I read a question and comment on the blog the other day by someone who was asking about what happened top balata golf balls. He said they used to be so much softer and you could spin them a lot more when you wanted to hit intentional hooks or fades and what happened to them.
Well, what happened to balata golf balls is that, first and foremost, back in the good old days of those balls, the balata cover was very soft. If you mishit one, especially anywhere near topping one, it could cut a gash completely through the balata cover and expose the rubber winding on the inside. They were expensive balls to play with if you were one to top a few shots now and then.
The other problem was that Surlyn was invented. Surlyn covers are much harder and are more able to take a top shot and not cut. In many cases, you can barely even nick them. They also reacted a lot better if you landed on the cart path where they didn't gouge up so badly you couldn't use them again. So Surlyn basically made the balata golf ball obsolete.
The other problem is that to build a balata golf ball to a heck of a lot longer. In fact, when I've asked people questions in the old days, how long did they think it took to make balata golf balls, I got everything from an hour to half a day. In reality, when Titlest was making them, it took almost a full 30 days. From the time they took the raw, rubber products, cured them and did all the other things to make the ball — the cover, the rubber windings and the liquid center — until it was ready to roll out and into the sleeve, took 30 days. So it was a very timely and expensive process.
When Surlyn came out and they started making two piece balls, the Surlyn cover with the sold center. Now we have some with two and three covers, and I think I've read about one with four different covers. Those balls are a lot more inexpensive to make because the materials are all synthetic and not pure rubber and they show a high profit margin for the manufacturers. For most golfers, especially if you don't hit the ball consistently solid, they're a better golf ball in terms of wear and tear for you, as long as you just don't lose them.
The other issue brought up is that balata golf balls had a lot more spin and you could work the ball better. That's true. If you're a golfer that has the ability to work the ball, that is, hitting an intentional draw or fade or slice if you want, you'll find that over the years, with the advent of perimeter weighted clubs, which don't allow twisting as much, and now with the Surlyn ball with the cover being harder and the dimple pattern reducing the spin (and therefore the ball stays straighter), even intentionally wanting to hit a draw or hook is harder to do. In many cases, you have to do twice as much of the under release or over release to get it, and you still get only half the spin you used to get with a balata ball.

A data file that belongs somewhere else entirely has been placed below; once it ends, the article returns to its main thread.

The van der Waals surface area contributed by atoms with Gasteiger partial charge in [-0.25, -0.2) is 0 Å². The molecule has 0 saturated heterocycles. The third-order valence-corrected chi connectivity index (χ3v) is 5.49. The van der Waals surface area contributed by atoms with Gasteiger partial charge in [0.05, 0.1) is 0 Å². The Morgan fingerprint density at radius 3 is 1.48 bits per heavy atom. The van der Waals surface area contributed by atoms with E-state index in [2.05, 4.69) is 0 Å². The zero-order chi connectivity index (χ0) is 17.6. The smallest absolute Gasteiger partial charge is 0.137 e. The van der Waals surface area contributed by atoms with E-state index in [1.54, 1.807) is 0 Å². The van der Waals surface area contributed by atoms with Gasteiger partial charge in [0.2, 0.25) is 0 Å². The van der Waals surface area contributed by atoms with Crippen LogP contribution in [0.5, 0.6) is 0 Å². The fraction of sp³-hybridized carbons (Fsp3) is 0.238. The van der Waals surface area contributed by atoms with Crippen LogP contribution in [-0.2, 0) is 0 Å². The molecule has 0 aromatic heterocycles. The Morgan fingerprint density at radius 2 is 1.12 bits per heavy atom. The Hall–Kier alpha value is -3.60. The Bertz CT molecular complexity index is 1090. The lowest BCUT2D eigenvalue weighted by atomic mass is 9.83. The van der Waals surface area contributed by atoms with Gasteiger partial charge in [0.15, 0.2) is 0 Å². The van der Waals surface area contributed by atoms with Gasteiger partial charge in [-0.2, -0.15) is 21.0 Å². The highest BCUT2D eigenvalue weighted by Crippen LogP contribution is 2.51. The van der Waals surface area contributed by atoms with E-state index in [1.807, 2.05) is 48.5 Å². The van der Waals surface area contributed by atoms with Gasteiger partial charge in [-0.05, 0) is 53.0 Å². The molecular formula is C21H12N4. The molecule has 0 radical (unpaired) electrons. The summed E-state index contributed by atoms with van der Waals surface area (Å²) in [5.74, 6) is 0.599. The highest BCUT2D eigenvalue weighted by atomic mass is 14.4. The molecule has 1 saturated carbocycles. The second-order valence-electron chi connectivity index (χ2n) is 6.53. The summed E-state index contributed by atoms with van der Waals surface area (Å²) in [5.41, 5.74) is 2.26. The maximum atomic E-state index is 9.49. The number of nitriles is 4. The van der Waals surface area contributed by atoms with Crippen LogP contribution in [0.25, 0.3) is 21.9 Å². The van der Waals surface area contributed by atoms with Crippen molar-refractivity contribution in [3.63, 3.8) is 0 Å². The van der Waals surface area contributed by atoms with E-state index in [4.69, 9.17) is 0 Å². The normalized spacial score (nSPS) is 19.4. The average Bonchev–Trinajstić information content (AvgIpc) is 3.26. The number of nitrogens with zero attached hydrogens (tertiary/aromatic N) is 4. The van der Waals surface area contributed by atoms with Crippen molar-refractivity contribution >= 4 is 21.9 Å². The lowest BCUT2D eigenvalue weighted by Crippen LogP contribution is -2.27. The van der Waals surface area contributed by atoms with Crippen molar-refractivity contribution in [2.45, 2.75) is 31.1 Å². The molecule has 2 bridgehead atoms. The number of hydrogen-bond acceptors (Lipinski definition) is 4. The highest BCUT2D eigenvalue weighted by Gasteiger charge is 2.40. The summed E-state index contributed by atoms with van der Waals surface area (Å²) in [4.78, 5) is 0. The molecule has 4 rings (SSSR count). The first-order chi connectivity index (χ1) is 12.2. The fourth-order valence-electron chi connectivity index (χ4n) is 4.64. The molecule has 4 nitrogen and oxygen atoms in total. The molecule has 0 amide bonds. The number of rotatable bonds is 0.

On the other side of the coin, for those who have a little more trouble hitting the ball relatively straight, less spin will help them not have as big of fades and hooks if they hit bad shots. So that's a good aspect of the harder golf ball of today, as well as the fact that the wear and tear is a lot better for the golfer who can now play longer with the same ball.
So, balata really is a dinosaur and I believe it's gone forever. Sad to say, balls are not as workable. But I think they are making better playability balls for all golfers. I would like to see them make balls with softer covers where you can get a little bit more spin and work the ball for those who have the ability to do it. I still think softer is better as far as workability of the ball, especially around the green. I think we're starting to see that with a number of the manufacturers offering balls where they are advertising “these balls are softer and have more spin.” They're trying to get back to making a ball that hopefully has a little bit more of the touch and feel workability of the balata, but I don't think we'll ever see the true degree of that when we had balata golf balls.
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